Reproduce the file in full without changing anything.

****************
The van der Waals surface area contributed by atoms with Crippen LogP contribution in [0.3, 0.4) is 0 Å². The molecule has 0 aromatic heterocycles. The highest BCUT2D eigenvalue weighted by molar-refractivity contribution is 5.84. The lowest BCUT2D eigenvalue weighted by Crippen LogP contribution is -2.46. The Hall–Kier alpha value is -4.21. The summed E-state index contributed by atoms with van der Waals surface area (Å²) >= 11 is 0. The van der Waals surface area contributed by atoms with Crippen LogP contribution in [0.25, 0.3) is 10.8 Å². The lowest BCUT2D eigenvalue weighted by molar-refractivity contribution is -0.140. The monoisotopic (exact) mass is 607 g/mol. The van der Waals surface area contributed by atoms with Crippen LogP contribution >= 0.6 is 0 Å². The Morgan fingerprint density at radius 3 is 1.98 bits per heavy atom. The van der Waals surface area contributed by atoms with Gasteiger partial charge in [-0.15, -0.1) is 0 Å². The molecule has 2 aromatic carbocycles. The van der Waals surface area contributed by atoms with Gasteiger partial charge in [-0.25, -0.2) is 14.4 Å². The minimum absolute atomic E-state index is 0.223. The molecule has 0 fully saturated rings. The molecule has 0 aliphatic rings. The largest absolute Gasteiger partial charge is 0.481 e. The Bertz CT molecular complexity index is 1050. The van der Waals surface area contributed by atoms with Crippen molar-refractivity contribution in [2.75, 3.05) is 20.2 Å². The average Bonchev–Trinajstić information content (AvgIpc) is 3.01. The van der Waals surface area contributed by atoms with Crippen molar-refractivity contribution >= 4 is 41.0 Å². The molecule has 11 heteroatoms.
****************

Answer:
The van der Waals surface area contributed by atoms with Crippen LogP contribution in [0.3, 0.4) is 0 Å². The molecule has 0 aromatic heterocycles. The highest BCUT2D eigenvalue weighted by molar-refractivity contribution is 5.84. The lowest BCUT2D eigenvalue weighted by Crippen LogP contribution is -2.46. The Hall–Kier alpha value is -4.21. The summed E-state index contributed by atoms with van der Waals surface area (Å²) >= 11 is 0. The van der Waals surface area contributed by atoms with Crippen LogP contribution in [0.25, 0.3) is 10.8 Å². The lowest BCUT2D eigenvalue weighted by molar-refractivity contribution is -0.140. The monoisotopic (exact) mass is 607 g/mol. The van der Waals surface area contributed by atoms with Crippen LogP contribution >= 0.6 is 0 Å². The Morgan fingerprint density at radius 3 is 1.98 bits per heavy atom. The van der Waals surface area contributed by atoms with Gasteiger partial charge in [-0.15, -0.1) is 0 Å². The molecule has 2 aromatic carbocycles. The van der Waals surface area contributed by atoms with Gasteiger partial charge in [-0.25, -0.2) is 14.4 Å². The minimum absolute atomic E-state index is 0.223. The molecule has 0 fully saturated rings. The molecule has 0 aliphatic rings. The largest absolute Gasteiger partial charge is 0.481 e. The Bertz CT molecular complexity index is 1050. The van der Waals surface area contributed by atoms with Crippen molar-refractivity contribution in [2.75, 3.05) is 20.2 Å². The average Bonchev–Trinajstić information content (AvgIpc) is 3.01. The van der Waals surface area contributed by atoms with Crippen molar-refractivity contribution >= 4 is 41.0 Å². The molecule has 11 heteroatoms.